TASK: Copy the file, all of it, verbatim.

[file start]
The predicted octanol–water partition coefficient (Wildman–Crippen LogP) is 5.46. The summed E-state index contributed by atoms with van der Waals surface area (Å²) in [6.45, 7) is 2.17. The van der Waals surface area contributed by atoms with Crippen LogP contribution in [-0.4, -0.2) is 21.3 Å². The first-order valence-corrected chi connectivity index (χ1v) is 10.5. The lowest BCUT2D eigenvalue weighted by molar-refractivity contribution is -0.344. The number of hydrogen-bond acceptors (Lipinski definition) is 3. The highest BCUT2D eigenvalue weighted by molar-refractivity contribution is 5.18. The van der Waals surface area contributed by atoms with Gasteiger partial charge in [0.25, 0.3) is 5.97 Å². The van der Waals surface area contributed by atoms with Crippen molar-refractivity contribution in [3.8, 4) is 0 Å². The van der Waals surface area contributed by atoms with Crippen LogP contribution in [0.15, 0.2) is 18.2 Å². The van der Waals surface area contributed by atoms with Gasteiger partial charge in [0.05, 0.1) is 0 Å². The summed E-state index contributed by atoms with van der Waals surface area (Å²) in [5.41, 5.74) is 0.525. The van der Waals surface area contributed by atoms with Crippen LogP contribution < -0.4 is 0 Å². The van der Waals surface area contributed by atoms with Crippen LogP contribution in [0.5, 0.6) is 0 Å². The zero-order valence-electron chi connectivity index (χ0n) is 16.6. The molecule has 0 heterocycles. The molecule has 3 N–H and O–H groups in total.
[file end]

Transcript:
The predicted octanol–water partition coefficient (Wildman–Crippen LogP) is 5.46. The summed E-state index contributed by atoms with van der Waals surface area (Å²) in [6.45, 7) is 2.17. The van der Waals surface area contributed by atoms with Crippen LogP contribution in [-0.4, -0.2) is 21.3 Å². The first-order valence-corrected chi connectivity index (χ1v) is 10.5. The lowest BCUT2D eigenvalue weighted by molar-refractivity contribution is -0.344. The number of hydrogen-bond acceptors (Lipinski definition) is 3. The highest BCUT2D eigenvalue weighted by molar-refractivity contribution is 5.18. The van der Waals surface area contributed by atoms with Gasteiger partial charge in [0.25, 0.3) is 5.97 Å². The van der Waals surface area contributed by atoms with Crippen molar-refractivity contribution in [3.8, 4) is 0 Å². The van der Waals surface area contributed by atoms with Crippen LogP contribution in [0.15, 0.2) is 18.2 Å². The van der Waals surface area contributed by atoms with Gasteiger partial charge in [0.05, 0.1) is 0 Å². The summed E-state index contributed by atoms with van der Waals surface area (Å²) in [5.41, 5.74) is 0.525. The van der Waals surface area contributed by atoms with Crippen LogP contribution < -0.4 is 0 Å². The van der Waals surface area contributed by atoms with Crippen LogP contribution in [0.5, 0.6) is 0 Å². The zero-order valence-electron chi connectivity index (χ0n) is 16.6. The molecule has 0 heterocycles. The molecule has 3 N–H and O–H groups in total.